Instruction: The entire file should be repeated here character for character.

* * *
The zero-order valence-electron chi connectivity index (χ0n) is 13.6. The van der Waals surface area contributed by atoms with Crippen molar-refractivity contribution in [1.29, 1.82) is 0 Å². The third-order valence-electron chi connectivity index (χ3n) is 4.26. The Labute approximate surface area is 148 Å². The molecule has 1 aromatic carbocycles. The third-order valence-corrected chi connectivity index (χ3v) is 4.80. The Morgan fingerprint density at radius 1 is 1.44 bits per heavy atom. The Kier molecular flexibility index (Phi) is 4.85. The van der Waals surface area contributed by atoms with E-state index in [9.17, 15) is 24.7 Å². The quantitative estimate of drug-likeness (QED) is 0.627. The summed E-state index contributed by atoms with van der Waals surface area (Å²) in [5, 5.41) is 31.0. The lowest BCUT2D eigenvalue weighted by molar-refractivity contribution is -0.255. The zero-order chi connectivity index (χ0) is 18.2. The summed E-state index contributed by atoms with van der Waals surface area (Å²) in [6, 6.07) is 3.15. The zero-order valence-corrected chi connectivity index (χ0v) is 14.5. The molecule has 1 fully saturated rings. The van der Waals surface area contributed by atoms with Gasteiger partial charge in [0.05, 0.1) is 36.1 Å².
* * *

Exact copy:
The zero-order valence-electron chi connectivity index (χ0n) is 13.6. The van der Waals surface area contributed by atoms with Crippen molar-refractivity contribution in [1.29, 1.82) is 0 Å². The third-order valence-electron chi connectivity index (χ3n) is 4.26. The Labute approximate surface area is 148 Å². The molecule has 1 aromatic carbocycles. The third-order valence-corrected chi connectivity index (χ3v) is 4.80. The Morgan fingerprint density at radius 1 is 1.44 bits per heavy atom. The Kier molecular flexibility index (Phi) is 4.85. The van der Waals surface area contributed by atoms with E-state index in [9.17, 15) is 24.7 Å². The quantitative estimate of drug-likeness (QED) is 0.627. The summed E-state index contributed by atoms with van der Waals surface area (Å²) in [5, 5.41) is 31.0. The lowest BCUT2D eigenvalue weighted by molar-refractivity contribution is -0.255. The zero-order chi connectivity index (χ0) is 18.2. The summed E-state index contributed by atoms with van der Waals surface area (Å²) in [6, 6.07) is 3.15. The zero-order valence-corrected chi connectivity index (χ0v) is 14.5. The molecule has 1 fully saturated rings. The van der Waals surface area contributed by atoms with Gasteiger partial charge in [0.05, 0.1) is 36.1 Å².